The psychology of poker is also an important aspect of the game. You should think not only about what your opponents have, but about what they think you have and about what they think you think they have.
Skippy Young
Mar 15, 2019 rated it really liked it
Excellent book for understanding the basics of strategy in multiple types of poker. It is a great base for people who want to start understanding poker on a deeper level. At the same time, despite being so small it feels about a bit dense and can occationally be a slow read (and probably an impossible read for people that don't like hearing about math). All in all I personally feel its been helpful and would recommend it.
Cynthia Van
Jun 04, 2019 rated it really liked it  ·  review of another edition
Very helpful examples to illustrate his points, not so advanced a relative novice can’t follow his logic, informative without being dry. Really opens up how difficult it is to play poker with consistent success. Didn’t have the patience to figure out all the different types of poker games so I glossed over several examples, and the last 1/4 of the book wanders so I found myself skimming to finish.
Brook Davis
Dec 16, 2017 rated it really liked it
It sounds interesting! I'm pretty new to poker. I tried to play it on and understood that I need to improve my skills. So, I guess, this book can help me. Does it include pictures with different poker schemes? ...more
Claudio Romero
May 25, 2019 rated it it was amazing
This awesome book brings both essential and more complex concepts. It is not attached to a single style o type of poker, but to its true science.

David is such a good writer, he presents the most difficult ideas very clearly. I'd recommend it to anyone willing to improve his/her game.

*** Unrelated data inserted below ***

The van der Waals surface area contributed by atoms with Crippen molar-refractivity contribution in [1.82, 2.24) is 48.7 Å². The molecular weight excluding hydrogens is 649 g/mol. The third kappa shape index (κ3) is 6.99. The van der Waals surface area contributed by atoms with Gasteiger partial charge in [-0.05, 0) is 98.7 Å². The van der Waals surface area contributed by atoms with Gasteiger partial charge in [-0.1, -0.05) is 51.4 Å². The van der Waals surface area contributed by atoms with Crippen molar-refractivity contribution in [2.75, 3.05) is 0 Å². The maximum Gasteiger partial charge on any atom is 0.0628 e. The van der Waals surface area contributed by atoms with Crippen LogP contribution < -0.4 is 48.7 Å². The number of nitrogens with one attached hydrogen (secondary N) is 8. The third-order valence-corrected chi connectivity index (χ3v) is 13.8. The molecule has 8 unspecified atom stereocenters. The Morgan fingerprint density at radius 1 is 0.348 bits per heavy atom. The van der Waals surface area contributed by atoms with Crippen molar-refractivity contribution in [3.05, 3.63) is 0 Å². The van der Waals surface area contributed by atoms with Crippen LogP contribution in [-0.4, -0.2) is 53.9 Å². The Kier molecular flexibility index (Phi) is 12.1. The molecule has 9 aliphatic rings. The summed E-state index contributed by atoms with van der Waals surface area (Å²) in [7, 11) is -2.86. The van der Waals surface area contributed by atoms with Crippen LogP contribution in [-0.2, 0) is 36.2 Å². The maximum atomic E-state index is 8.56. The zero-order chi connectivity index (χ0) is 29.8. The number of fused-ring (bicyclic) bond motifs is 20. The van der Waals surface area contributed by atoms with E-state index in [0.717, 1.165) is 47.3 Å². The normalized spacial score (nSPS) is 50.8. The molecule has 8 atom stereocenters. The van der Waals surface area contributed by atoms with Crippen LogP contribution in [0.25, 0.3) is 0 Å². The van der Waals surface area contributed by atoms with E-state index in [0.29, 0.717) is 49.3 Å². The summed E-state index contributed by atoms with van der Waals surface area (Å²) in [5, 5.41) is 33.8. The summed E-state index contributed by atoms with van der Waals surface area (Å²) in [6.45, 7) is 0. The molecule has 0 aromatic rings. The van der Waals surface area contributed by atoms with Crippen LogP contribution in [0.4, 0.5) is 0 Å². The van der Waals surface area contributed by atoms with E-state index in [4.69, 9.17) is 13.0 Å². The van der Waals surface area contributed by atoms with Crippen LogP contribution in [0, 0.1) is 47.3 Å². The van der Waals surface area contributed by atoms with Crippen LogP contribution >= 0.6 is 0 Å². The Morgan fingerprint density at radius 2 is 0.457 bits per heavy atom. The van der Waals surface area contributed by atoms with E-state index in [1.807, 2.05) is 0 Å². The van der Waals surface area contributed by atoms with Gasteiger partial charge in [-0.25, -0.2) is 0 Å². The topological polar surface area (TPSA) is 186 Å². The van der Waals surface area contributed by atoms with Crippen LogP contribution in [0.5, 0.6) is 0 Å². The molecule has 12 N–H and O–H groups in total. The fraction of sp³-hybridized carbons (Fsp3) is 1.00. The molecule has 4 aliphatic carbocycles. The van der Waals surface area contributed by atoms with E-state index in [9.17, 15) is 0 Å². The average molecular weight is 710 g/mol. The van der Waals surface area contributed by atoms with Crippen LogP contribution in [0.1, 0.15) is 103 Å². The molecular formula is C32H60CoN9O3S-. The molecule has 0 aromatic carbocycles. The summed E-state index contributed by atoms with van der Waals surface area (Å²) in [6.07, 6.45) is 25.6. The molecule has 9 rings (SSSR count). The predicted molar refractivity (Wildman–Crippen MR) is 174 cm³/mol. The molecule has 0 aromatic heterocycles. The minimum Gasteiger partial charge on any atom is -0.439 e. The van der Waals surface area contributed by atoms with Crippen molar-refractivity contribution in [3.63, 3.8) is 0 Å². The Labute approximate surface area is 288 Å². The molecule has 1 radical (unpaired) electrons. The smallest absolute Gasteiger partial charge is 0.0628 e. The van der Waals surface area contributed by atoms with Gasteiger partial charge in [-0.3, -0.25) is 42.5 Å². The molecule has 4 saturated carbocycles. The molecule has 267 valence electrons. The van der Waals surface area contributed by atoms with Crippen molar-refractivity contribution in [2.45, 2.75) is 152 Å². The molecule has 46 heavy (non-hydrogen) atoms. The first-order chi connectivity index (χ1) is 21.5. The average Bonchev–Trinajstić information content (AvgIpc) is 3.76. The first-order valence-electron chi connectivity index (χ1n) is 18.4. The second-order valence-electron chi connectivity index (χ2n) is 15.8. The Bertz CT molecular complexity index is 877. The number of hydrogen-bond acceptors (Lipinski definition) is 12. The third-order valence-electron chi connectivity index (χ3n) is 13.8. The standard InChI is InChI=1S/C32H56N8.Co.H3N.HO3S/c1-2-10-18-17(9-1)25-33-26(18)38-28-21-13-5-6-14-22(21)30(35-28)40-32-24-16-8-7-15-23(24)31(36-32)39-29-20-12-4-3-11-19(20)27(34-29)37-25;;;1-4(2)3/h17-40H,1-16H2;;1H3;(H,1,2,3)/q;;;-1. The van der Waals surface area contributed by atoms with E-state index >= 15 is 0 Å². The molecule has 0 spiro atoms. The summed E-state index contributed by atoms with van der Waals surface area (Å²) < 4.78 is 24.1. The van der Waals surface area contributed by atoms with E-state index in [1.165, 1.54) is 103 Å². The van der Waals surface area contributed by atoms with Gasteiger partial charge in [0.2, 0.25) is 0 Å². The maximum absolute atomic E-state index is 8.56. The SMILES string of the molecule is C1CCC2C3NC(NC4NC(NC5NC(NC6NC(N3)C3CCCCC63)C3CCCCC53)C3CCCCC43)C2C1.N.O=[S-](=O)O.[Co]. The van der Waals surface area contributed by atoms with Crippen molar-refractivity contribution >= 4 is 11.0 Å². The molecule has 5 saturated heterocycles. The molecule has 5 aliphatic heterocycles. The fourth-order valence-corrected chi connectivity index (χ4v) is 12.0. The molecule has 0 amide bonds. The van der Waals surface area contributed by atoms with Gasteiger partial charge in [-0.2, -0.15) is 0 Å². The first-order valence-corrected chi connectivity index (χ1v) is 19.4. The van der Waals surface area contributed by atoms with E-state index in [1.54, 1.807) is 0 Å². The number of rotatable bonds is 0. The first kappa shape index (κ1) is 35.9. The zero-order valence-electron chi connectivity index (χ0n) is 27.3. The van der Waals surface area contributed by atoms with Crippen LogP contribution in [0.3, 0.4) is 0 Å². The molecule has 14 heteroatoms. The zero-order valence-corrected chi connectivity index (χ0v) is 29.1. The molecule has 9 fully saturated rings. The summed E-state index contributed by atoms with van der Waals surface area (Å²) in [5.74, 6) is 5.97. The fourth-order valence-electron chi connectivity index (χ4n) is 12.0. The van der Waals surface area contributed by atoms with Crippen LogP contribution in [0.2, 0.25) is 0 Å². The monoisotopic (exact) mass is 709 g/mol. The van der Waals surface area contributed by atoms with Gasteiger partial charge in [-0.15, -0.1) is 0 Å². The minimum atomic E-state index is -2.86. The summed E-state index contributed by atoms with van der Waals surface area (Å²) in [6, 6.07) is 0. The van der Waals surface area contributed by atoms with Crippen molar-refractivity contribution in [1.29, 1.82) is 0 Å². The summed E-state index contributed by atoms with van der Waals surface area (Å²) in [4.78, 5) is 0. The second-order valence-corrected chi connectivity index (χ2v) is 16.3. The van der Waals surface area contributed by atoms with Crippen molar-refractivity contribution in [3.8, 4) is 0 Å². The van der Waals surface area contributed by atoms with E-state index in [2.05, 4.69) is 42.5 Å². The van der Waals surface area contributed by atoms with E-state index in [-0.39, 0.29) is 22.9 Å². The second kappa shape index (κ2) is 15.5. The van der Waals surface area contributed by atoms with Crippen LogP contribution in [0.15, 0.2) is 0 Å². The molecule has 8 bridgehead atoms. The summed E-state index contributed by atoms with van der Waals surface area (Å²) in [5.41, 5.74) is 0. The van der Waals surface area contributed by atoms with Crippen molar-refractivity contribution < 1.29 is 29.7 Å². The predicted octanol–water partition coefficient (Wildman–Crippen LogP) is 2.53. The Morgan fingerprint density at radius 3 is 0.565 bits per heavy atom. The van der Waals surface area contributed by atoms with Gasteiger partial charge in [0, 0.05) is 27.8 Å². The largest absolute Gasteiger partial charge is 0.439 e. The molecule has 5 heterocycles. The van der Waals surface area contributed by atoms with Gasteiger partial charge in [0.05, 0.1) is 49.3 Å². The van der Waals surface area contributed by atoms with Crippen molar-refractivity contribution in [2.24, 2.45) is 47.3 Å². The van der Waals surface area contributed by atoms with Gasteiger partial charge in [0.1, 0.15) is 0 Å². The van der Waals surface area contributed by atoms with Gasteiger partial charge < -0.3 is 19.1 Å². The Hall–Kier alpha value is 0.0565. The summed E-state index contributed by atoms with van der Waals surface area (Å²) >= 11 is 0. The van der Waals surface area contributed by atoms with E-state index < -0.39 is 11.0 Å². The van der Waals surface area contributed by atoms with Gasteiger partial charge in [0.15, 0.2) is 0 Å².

Alex Iltchev
Sep 15, 2017 rated it liked it
Shelves: sports, poker
OK for an average player but needs more explanations with actual hands shown in visual form. Harrington's Hold-em is better in that respect.
Jan 17, 2019 rated it it was amazing
The Poker Bible for any legitimate cards player. Second read, and learned far more than my first dive in. Sklansky is the GOAT poker scholar.
Yang Zheng
Apr 25, 2019 rated it it was amazing
Great book to move beyond just the basics of poker. You won’t look at the game the same way again. This is a good foundation book on which to develop one’s own game.
May 05, 2019 rated it it was amazing
The Bible of intelligent betting. Absolutely an essential read for traders and investors alike.
May 09, 2019 rated it it was amazing
A must read for any poker.
Aug 26, 2019 rated it liked it
Good book with the fundamentals and skills needed to play the game well. It is not an engaging read, and the examples are sometimes not much interesting, unless you frequently play different styles (not my case, I only play TH)... took me a while to go through the whole thing, still, I can see why everyone recommends it.
Harry Lee
Jan 26, 2020 rated it really liked it
It is clear, poker is not my kind of game.
Fast thinking and calculating.
But for anyone trying to understand the game, this is the book to start with.
Orlando Rueda
Apr 23, 2020 rated it it was amazing  ·  review of another edition

Recommended if you like poker. It is a great and entertaining reading. Is a little hard to understand if you do not have some sort of pre knowledge.
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Sklansky was born and raised in Teaneck, New Jersey, where he graduated from Teaneck High School in 1966.[2] He attended the University of Pennsylvania, but left before graduation. He returned to Teaneck and passed multiple Society of Actuaries exams by the time he was 20, and worked for an actuarial firm.[3]

Sklansky is generally considered[by whom?] a top authority on gambling. He has written man